Retirement With Life’s Little Luxuries In Cambodia For $1,400 A Month

Phnom Penh, Cambodia

“I was a workaholic,” Bob Coleman says. “Then one day I thought of all the places I hadn’t seen and I decided right there and then that something had to change.”

At age 55, Bob started his international travels in Southeast Asia, visiting Penang, Malaysia and the Thai capital, Bangkok. “After a few trips I realised retirement could set me free; that I didn’t have to limit myself to one location for the rest of my life.”

With this in mind, he began looking at which countries offered the best options for a retiree. “If you research the countries in Southeast Asia, you figure out pretty quickly Cambodia offers a great cost of living combined with really simple visa rules. You just turn up at the airport and pay for a one-month visa. Then you can renew it for up to a year at a time for $385.”

Phnom Penh is conveniently located in the centre of Southeast Asia, with a busy international airport connected to the top regional destinations, which makes it a hub for tourists, businessmen and intrepid explorers.

But it was more than convenience that attracted Bob to Phnom Penh. “On my first visit to the city I was so impressed by the mixture of old and new. On one street you will see colonial buildings that are hundreds of years old, on the next street there will be a traditional Khmer market and then round the corner there will be a brand-new skyscraper. The city is developing fast but still has a uniquely Asian atmosphere.

“More importantly, the Khmer people are a really friendly bunch and you can’t walk down the street without somebody saying hello or giving you a big smile. I have never felt so welcome in a foreign country.”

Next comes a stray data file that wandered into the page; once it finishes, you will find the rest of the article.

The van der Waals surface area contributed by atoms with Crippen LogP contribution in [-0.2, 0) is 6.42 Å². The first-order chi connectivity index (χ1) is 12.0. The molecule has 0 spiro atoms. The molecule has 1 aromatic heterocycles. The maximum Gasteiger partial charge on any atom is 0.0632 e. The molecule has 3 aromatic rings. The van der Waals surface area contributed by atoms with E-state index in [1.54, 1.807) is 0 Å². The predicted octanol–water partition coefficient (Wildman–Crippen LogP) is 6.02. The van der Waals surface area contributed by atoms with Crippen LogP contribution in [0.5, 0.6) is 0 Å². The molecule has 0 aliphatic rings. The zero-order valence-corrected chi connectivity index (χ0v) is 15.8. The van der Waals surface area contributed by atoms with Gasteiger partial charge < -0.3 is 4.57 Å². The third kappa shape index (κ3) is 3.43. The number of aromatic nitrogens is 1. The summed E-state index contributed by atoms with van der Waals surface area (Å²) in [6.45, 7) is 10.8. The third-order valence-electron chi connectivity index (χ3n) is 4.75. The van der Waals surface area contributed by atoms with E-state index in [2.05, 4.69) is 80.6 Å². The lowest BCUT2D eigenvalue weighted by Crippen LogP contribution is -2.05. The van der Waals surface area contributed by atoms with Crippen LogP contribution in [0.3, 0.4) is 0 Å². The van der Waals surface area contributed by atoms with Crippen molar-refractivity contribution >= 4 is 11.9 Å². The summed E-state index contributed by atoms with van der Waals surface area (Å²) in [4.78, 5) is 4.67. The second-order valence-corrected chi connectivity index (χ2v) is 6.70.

“When it comes to the cost of living, Cambodia is cheap and I get by on under $1,4000 per month. I could spend less than that but I like to eat out at nice restaurants and socialise a fair bit.

“My biggest expense is rent but I only pay $420 a month for a two-bedroom apartment in one of the nicest neighbourhoods at the centre of Phnom Penh. Utilities set me back $95 to $140, and I spend another $32 per month for unlimited WiFi so I can connect on Facebook and Skype with friends and family back home.”

Thanks to a booming economy, expats don’t lack any creature comforts in Phnom Penh, as there are several modern shopping centres and various supermarkets selling Western food and fresh produce.

Bob normally goes to the shops once a week to stock up on the essentials but it never costs him more than $270 a month. He enjoys spending some time with other expats—there is a community of around 80,000 long-term residents—in Phnom Penh.

“At times it can feel like I’m back at home but all I have to do is walk down the street and instantly return to the local way of life. This country offers the best of both worlds. The money from my pension would barely cover basic expenses back home but in Phnom Penh I get to live life with a bit of luxury instead.”

Bob still has enough left over each month to fund his regular travels, having taken extended trips to Bali, Kuala Lumpur, Phuket, Hong Kong and Ho Chi Minh City in the course of the past year.

When asked to offer his insight for anyone interested in living and travelling overseas, he says, “My advice is simple—you are never too young to start and never too old to stop.”

 

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